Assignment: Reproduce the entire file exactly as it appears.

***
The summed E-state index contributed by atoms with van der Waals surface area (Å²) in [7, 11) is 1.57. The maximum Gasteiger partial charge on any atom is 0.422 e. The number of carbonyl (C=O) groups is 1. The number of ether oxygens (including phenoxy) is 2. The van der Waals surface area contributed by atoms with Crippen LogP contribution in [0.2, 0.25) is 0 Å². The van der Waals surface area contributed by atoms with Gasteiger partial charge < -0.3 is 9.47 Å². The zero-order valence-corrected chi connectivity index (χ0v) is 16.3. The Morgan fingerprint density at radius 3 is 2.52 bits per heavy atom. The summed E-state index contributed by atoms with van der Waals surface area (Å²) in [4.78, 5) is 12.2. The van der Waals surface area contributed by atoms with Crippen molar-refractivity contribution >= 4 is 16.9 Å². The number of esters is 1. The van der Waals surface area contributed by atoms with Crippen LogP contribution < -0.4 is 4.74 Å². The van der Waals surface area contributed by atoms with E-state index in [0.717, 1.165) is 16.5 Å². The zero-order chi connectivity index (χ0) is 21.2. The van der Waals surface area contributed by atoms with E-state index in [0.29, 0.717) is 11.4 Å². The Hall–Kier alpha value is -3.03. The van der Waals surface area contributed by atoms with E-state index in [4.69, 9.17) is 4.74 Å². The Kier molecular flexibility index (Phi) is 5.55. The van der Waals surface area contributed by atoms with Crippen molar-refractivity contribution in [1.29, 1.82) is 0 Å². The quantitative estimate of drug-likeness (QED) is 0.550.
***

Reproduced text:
The summed E-state index contributed by atoms with van der Waals surface area (Å²) in [7, 11) is 1.57. The maximum Gasteiger partial charge on any atom is 0.422 e. The number of carbonyl (C=O) groups is 1. The number of ether oxygens (including phenoxy) is 2. The van der Waals surface area contributed by atoms with Crippen LogP contribution in [0.2, 0.25) is 0 Å². The van der Waals surface area contributed by atoms with Gasteiger partial charge < -0.3 is 9.47 Å². The zero-order valence-corrected chi connectivity index (χ0v) is 16.3. The Morgan fingerprint density at radius 3 is 2.52 bits per heavy atom. The summed E-state index contributed by atoms with van der Waals surface area (Å²) in [4.78, 5) is 12.2. The van der Waals surface area contributed by atoms with Crippen molar-refractivity contribution >= 4 is 16.9 Å². The number of esters is 1. The van der Waals surface area contributed by atoms with Crippen LogP contribution < -0.4 is 4.74 Å². The van der Waals surface area contributed by atoms with E-state index in [0.717, 1.165) is 16.5 Å². The zero-order chi connectivity index (χ0) is 21.2. The van der Waals surface area contributed by atoms with E-state index in [0.29, 0.717) is 11.4 Å². The Hall–Kier alpha value is -3.03. The van der Waals surface area contributed by atoms with E-state index in [4.69, 9.17) is 4.74 Å². The Kier molecular flexibility index (Phi) is 5.55. The van der Waals surface area contributed by atoms with Crippen molar-refractivity contribution in [1.29, 1.82) is 0 Å². The quantitative estimate of drug-likeness (QED) is 0.550.